On Saturday, October 27th, Leah Penniman and Ed Whitfield delivered the 38th Annual E. F. Schumacher Lectures celebrating the 150th anniversary of the birth of W. E. B. Du Bois.
Ed Whitfield, co-founder and co-managing director of the Fund for Democratic Communities, has written and spoken extensively on non-extractive finance, reparations, and building investment structures that support community self-determination.
Eliza Spellman, Agrarian Trust staff member, reflects on her experience at the Schumacher Lectures in “Building an Agrarian Commons: Learning from Farmers & Community Organizers“:
“For decades, Whitfield has shown an unflagging commitment to true and lasting economic justice for all. What does this kind of justice look like? Whitfield has no problem with questioning everything, even old parables that we often repeat without thinking, in order to uncover deeper truth and more meaning.”
“He asserts that we must organize to create new models and shift our paradigms to ensure that every person has a chance to be fully human, which includes a chance to benefit from the product of their labor and be productive, expressing their dignity through their work. Our collective work must be an engine for social equality and justice, where the wealth that is created elevates the quality of life for our communities.”
Leah Penniman is an educator, farmer/peyizan, author, and food justice activist from Soul Fire Farm in Grafton, NY.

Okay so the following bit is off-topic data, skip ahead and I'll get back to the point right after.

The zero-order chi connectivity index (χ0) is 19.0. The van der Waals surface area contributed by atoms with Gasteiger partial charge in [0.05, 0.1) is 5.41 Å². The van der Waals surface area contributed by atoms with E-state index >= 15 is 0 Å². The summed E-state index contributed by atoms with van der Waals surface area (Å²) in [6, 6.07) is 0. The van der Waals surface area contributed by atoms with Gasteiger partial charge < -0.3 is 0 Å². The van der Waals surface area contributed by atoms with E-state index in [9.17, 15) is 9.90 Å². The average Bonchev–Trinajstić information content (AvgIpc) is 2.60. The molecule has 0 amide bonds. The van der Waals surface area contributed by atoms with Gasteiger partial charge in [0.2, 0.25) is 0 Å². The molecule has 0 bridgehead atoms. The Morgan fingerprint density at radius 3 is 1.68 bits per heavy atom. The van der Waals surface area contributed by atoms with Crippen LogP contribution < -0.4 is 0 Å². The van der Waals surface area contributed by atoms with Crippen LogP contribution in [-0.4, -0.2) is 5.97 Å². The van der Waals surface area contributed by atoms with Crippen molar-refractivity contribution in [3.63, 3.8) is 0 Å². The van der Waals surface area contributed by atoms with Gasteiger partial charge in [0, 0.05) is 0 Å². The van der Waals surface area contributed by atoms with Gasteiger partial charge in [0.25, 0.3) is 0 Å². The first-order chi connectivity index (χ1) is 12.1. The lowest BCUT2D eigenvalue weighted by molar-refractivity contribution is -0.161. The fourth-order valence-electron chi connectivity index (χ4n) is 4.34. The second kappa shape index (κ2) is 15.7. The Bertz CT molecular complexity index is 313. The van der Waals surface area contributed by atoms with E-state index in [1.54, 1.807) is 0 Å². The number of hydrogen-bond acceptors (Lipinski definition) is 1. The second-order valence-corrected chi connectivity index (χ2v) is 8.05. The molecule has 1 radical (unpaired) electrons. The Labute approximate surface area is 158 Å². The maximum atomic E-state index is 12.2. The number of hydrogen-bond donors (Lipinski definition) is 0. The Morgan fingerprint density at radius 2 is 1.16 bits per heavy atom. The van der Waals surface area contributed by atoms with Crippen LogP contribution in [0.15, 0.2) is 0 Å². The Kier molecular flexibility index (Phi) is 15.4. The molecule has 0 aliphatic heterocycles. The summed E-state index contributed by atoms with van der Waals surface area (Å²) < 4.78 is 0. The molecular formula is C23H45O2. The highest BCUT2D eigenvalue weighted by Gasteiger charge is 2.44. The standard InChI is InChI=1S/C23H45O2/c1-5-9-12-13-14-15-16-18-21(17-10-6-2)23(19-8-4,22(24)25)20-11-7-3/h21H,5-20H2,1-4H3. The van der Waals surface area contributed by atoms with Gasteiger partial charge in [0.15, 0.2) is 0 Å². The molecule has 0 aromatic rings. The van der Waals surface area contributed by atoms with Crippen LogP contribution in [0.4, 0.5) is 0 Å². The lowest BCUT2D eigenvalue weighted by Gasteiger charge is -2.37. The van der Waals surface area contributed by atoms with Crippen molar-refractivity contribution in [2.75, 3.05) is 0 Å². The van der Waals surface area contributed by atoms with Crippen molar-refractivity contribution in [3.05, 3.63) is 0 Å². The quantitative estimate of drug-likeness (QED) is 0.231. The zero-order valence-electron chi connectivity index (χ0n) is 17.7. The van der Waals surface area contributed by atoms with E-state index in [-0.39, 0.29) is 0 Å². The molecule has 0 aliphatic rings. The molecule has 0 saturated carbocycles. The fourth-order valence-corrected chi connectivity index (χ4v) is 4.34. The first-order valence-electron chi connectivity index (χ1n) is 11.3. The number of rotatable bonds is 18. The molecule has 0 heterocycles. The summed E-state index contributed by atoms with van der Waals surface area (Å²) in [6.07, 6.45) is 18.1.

She opened her talk, “I’m really excited to bring to you a story about race and the food system and about how we can decolonize and re-indigenize our relationship to land and to sustenance.”
“If we fail to know our history, then we’re a rootless tree and a rootless tree cannot survive. So we’re going back in our history in order to talk about what we’re doing to further Black agrarianism, to further new economies for Black and Brown people. We really need to understand that the food system isn’t broken. It’s designed and working exactly as it was intended. It was built on stolen land and it was built with stolen labor and that continues today in an unbroken chain that started in 1455.”
“What’s incredible about the Black farming movement is even as people were being dispossessed from their land, both by governmental discrimination and also by outright racist violence—lynchings, burnings, and dispossession—even as we were told that somehow it was a choice that we gave up our land, we knew it was not true… We left part of our souls behind in those red clays of Georgia, we left our ancestors behind, and we’re trying to reclaim that inherit connection, that right to belong to the earth and to have agency in the food system. Part of that reclaiming is reclaiming our story.”
The videos of Leah and Ed’s talks, as well as the audience question period, are now online at the Schumacher Center’s YouTube channel. The transcriptions of the talks are in the process of being edited and will be posted online in the coming months to read for free, or to purchase in hard copy or in eBook form. Stay tuned!